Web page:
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Turkey Dry Brine/injection advice

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  • _Keith
    replied
    My house at Thanksgiving:
    Click image for larger version

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  • ghastie55
    replied
    I followed Meatheads advice as seen/heard on the BBQ Central Show. While this is my first smoked bird it is also my first bird for which I did not wet brine at Meatheads instruction. Quite frankly this was so much easier. So Sunday this was a dry run or practice if you will to see how I could do.

    I chose an all natural bird that had been minimally processed or enhanced and was not factory brined.
    You can see I used the spatchcock process Meathead highlights on this site.
    Instead of wet brining as I normally might I chose to Inject to get flavors inside the meat. 1/2 & 1/2 mixture of Butchers Bird Booster Honey and Chipotle injections.
    I basted inside of bird and outside with melted butter.
    I rubbed with Butchers Honey Rub.
    The holy trinity celery, onion carrots in a bath of Chicken stock with an apple, crushed garlic cloves, turkey backbone, neck and giblets.
    I placed the Mirepoix low in my smoker 2 racks below the bird so it could catch the fat/juices from the bird to enhance the turkey stock.
    I smoked bird 2.5 hours at 300 degrees to perfect meat temperatures of 162-165 breast and 178-181 in the legs and 173-178 in thighs.

    This dry run was a huge success. It really was very, very good. Juices galore and the smoke flavor was out of this world. I do not know why I would ever cook it differently.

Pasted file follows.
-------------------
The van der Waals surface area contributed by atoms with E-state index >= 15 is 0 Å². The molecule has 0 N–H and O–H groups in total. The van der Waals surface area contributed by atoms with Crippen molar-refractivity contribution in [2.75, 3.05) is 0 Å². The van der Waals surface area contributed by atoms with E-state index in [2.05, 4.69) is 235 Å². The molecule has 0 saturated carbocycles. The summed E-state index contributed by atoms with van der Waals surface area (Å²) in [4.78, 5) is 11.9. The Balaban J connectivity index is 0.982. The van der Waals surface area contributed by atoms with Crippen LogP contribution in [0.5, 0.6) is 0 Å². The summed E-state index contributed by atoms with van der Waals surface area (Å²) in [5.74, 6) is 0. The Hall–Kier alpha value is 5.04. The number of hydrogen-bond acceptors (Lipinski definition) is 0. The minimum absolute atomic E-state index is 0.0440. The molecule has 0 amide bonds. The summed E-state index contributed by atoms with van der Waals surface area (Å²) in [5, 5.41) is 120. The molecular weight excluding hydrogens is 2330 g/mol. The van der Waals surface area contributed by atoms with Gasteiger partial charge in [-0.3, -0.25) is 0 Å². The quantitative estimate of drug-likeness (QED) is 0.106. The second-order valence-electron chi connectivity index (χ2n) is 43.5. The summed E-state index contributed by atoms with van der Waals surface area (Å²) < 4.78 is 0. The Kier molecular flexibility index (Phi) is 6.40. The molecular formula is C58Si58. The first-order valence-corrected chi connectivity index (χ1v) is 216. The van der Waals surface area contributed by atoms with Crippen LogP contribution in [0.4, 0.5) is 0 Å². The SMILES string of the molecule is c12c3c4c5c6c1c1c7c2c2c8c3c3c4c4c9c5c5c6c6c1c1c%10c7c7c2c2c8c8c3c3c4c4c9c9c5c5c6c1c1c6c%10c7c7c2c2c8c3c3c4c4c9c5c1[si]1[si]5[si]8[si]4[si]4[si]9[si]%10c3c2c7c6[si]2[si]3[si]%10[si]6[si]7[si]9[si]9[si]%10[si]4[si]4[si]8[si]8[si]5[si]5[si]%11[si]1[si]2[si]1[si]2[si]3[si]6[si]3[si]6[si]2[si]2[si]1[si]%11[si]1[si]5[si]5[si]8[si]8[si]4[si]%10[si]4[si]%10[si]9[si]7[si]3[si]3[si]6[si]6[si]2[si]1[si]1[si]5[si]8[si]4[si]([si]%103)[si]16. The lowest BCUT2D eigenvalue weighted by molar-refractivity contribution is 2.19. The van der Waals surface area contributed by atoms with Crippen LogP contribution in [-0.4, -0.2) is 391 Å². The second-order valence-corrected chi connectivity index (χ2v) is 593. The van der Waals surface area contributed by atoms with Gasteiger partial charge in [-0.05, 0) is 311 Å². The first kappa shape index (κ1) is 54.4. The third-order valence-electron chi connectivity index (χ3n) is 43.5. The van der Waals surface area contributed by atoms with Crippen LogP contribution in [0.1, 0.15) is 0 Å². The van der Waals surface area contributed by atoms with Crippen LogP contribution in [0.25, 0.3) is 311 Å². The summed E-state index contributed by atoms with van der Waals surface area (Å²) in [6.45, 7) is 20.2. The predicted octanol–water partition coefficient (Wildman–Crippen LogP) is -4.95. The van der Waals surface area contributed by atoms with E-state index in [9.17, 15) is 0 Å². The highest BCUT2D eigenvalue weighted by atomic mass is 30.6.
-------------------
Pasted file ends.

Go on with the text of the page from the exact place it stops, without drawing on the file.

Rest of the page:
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  • _Keith
    replied
    I dry brine then inject with butter. We celebrated Thanksgiving last weekend, and there were no leftovers

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  • Huskee
    replied
    Wow, that's a nice picture willie. Be sure to get some nice shots this year and enter Meathead's "Pretty Bird" turkey photo contest here.

    As the recipe article states, you really want to be careful your bird isn't "injected with a salt solution", "self basting", "enhanced with a flavor solution", etc etc etc, all fancy ways to say 'we put salt in your bird to increase its weight, our profit, and your salt intake'. Keep in mind, it can say "Natural" or "All natural" too and still be factory brined in some manner, since legally salt is natural and labeling allows this. If you read this anywhere on your bird's wrapper, go very lightly on the salt, especially in lieu of your father in law. If it's under-salted for some, put a salt shaker on the table. You can always add more salt if need be, but can never take it out.

    If your bird is not enhanced, self basting, or brined, then proceed with dry brining as the recipe page instructs. Many people choose to inject with only butter, and report that this makes a fantastic bird.